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April 13. 2012 1:15AM

Greenland chief was due to retire next week


Greenland Police Chief Michael Maloney is shown in this image taken from the department's website. 

GREENLAND — “The best person I ever hired.”

That's how former Greenland Selectman Bruce Dearborn described Michael Maloney, the man he voted to appoint the town's police chief a dozen years ago. Maloney was killed in a shootout Thursday night.

“Greenland is a small town and you have to have some camaraderie with the people who live in the town,” said Dearborn, who served some 14 years in two different stints on the Board of Selectmen. “He was excellent at communicating with the public.”

Maloney announced earlier this year that he planned to retire as the town's police chief. His last day of duty was to be a week from today, April 20.

Before being appointed chief in Greenland, Maloney had served police departments in other Seacoast communities. He was chief of police in North Hampton before being named chief in Greenland in May 2000. The son of an airline pilot, Maloney began his police career in 1984 as a part-time officer in Rye. He was appointed to a part-time position in North Hampton that same year, and became a full-time police officer the following year. Maloney was promoted to sergeant in 1993 and became interim chief in North Hampton early in 1997 before being named to the permanent chief's position later that year.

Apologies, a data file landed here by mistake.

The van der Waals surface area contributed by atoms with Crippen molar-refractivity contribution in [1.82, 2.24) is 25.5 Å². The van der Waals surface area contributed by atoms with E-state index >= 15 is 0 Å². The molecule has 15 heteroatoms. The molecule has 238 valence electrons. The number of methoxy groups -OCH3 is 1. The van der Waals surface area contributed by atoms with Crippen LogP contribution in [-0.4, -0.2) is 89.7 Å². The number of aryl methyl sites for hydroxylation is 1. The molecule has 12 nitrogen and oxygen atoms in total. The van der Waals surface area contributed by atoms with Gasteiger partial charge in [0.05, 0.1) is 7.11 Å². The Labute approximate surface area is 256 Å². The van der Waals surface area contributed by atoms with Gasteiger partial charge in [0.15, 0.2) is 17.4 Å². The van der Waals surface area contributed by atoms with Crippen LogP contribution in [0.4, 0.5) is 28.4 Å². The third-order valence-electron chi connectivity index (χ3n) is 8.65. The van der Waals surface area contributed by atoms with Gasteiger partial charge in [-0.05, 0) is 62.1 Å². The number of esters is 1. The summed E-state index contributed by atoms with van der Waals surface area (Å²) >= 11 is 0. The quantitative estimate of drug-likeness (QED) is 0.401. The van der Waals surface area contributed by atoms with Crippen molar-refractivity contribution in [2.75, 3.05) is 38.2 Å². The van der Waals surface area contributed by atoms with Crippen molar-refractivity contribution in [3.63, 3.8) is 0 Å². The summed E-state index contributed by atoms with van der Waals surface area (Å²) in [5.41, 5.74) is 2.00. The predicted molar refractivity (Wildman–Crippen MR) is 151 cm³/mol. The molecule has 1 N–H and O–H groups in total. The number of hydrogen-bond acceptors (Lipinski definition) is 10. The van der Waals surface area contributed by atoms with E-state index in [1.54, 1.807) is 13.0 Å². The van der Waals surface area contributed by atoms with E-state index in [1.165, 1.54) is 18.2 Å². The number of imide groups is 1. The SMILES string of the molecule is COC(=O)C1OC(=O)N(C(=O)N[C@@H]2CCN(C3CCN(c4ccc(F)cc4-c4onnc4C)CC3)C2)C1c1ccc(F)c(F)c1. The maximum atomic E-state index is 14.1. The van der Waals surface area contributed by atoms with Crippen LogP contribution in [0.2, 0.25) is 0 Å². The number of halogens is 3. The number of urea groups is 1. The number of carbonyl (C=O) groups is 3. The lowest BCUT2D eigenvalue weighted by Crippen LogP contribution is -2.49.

Robert Landman, who has served on several North Hampton town boards over the past decade, recalled meeting Maloney socially in town.

“He was a very, very straight-up guy, very nice, very easy to talk to,” Landman said.

It was that style in communicating one-on-one with the people he served that most impressed Dearborn and fellow selectmen when they appointed Maloney.

“I think he had a very good rapport with the townspeople,” Dearborn said. “He probably knew over 50 percent of them personally. It's very important, it gives people faith.”

But Maloney also ran a tight ship at the helm of the department of seven full-time and three part-time officers.

In announcing his decision to step down as chief, Maloney said that he wanted a change in careers. He said he looked forward to a relaxing month fishing and golfing before taking on a new challenge.

Selectman Mo Sodini said Maloney became a grandfather for the first time about a year ago.


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